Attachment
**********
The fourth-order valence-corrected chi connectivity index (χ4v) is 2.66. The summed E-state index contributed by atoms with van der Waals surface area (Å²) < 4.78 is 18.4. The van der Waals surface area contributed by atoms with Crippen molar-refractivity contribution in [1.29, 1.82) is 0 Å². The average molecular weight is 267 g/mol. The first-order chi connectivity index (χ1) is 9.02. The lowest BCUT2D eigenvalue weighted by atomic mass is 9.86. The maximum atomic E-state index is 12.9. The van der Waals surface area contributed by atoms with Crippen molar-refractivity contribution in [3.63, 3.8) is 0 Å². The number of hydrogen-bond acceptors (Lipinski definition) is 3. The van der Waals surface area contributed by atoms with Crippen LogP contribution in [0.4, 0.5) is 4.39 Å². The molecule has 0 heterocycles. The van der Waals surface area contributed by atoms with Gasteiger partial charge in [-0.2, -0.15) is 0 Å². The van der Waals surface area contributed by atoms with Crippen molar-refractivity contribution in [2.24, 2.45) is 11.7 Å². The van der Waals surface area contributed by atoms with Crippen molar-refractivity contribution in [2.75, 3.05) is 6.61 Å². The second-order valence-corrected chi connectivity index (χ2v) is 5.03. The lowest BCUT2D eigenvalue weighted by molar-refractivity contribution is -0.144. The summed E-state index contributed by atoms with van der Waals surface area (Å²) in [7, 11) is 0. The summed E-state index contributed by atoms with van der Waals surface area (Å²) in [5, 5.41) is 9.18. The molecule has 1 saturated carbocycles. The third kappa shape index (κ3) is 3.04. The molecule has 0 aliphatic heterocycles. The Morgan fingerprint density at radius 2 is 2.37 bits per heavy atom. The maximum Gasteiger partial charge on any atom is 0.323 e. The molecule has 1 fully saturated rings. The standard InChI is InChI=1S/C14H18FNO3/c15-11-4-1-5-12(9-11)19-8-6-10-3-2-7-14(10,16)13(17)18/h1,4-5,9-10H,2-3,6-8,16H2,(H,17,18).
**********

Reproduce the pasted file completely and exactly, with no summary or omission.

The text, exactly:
The fourth-order valence-corrected chi connectivity index (χ4v) is 2.66. The summed E-state index contributed by atoms with van der Waals surface area (Å²) < 4.78 is 18.4. The van der Waals surface area contributed by atoms with Crippen molar-refractivity contribution in [1.29, 1.82) is 0 Å². The average molecular weight is 267 g/mol. The first-order chi connectivity index (χ1) is 9.02. The lowest BCUT2D eigenvalue weighted by atomic mass is 9.86. The maximum atomic E-state index is 12.9. The van der Waals surface area contributed by atoms with Crippen molar-refractivity contribution in [3.63, 3.8) is 0 Å². The number of hydrogen-bond acceptors (Lipinski definition) is 3. The van der Waals surface area contributed by atoms with Crippen LogP contribution in [0.4, 0.5) is 4.39 Å². The molecule has 0 heterocycles. The van der Waals surface area contributed by atoms with Gasteiger partial charge in [-0.2, -0.15) is 0 Å². The van der Waals surface area contributed by atoms with Crippen molar-refractivity contribution in [2.24, 2.45) is 11.7 Å². The van der Waals surface area contributed by atoms with Crippen molar-refractivity contribution in [2.75, 3.05) is 6.61 Å². The second-order valence-corrected chi connectivity index (χ2v) is 5.03. The lowest BCUT2D eigenvalue weighted by molar-refractivity contribution is -0.144. The summed E-state index contributed by atoms with van der Waals surface area (Å²) in [7, 11) is 0. The summed E-state index contributed by atoms with van der Waals surface area (Å²) in [5, 5.41) is 9.18. The molecule has 1 saturated carbocycles. The third kappa shape index (κ3) is 3.04. The molecule has 0 aliphatic heterocycles. The Morgan fingerprint density at radius 2 is 2.37 bits per heavy atom. The maximum Gasteiger partial charge on any atom is 0.323 e. The molecule has 1 fully saturated rings. The standard InChI is InChI=1S/C14H18FNO3/c15-11-4-1-5-12(9-11)19-8-6-10-3-2-7-14(10,16)13(17)18/h1,4-5,9-10H,2-3,6-8,16H2,(H,17,18).